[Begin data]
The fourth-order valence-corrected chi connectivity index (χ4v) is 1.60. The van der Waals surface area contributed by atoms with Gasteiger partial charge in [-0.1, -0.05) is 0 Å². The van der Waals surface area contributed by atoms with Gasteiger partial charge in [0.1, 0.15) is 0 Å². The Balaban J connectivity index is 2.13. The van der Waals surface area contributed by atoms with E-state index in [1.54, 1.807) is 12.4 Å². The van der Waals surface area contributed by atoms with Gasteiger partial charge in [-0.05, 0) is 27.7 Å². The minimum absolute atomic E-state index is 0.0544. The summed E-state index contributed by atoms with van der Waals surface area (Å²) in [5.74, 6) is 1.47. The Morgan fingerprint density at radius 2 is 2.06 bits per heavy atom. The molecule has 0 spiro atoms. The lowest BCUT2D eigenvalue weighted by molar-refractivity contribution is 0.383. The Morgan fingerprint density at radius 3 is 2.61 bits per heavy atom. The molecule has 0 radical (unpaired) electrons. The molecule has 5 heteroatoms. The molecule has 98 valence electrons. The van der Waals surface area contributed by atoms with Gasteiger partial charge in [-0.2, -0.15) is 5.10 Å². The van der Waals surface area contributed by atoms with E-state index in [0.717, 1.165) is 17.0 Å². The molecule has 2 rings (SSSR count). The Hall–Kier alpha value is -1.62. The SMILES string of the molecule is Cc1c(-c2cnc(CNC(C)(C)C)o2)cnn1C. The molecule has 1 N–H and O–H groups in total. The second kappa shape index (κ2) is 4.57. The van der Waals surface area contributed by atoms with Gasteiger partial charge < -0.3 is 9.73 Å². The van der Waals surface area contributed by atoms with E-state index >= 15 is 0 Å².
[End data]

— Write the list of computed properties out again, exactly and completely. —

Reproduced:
The fourth-order valence-corrected chi connectivity index (χ4v) is 1.60. The van der Waals surface area contributed by atoms with Gasteiger partial charge in [-0.1, -0.05) is 0 Å². The van der Waals surface area contributed by atoms with Gasteiger partial charge in [0.1, 0.15) is 0 Å². The Balaban J connectivity index is 2.13. The van der Waals surface area contributed by atoms with E-state index in [1.54, 1.807) is 12.4 Å². The van der Waals surface area contributed by atoms with Gasteiger partial charge in [-0.05, 0) is 27.7 Å². The minimum absolute atomic E-state index is 0.0544. The summed E-state index contributed by atoms with van der Waals surface area (Å²) in [5.74, 6) is 1.47. The Morgan fingerprint density at radius 2 is 2.06 bits per heavy atom. The molecule has 0 spiro atoms. The lowest BCUT2D eigenvalue weighted by molar-refractivity contribution is 0.383. The Morgan fingerprint density at radius 3 is 2.61 bits per heavy atom. The molecule has 0 radical (unpaired) electrons. The molecule has 5 heteroatoms. The molecule has 98 valence electrons. The van der Waals surface area contributed by atoms with Gasteiger partial charge in [-0.2, -0.15) is 5.10 Å². The van der Waals surface area contributed by atoms with E-state index in [0.717, 1.165) is 17.0 Å². The molecule has 2 rings (SSSR count). The Hall–Kier alpha value is -1.62. The SMILES string of the molecule is Cc1c(-c2cnc(CNC(C)(C)C)o2)cnn1C. The molecule has 1 N–H and O–H groups in total. The second kappa shape index (κ2) is 4.57. The van der Waals surface area contributed by atoms with Gasteiger partial charge < -0.3 is 9.73 Å². The van der Waals surface area contributed by atoms with E-state index >= 15 is 0 Å².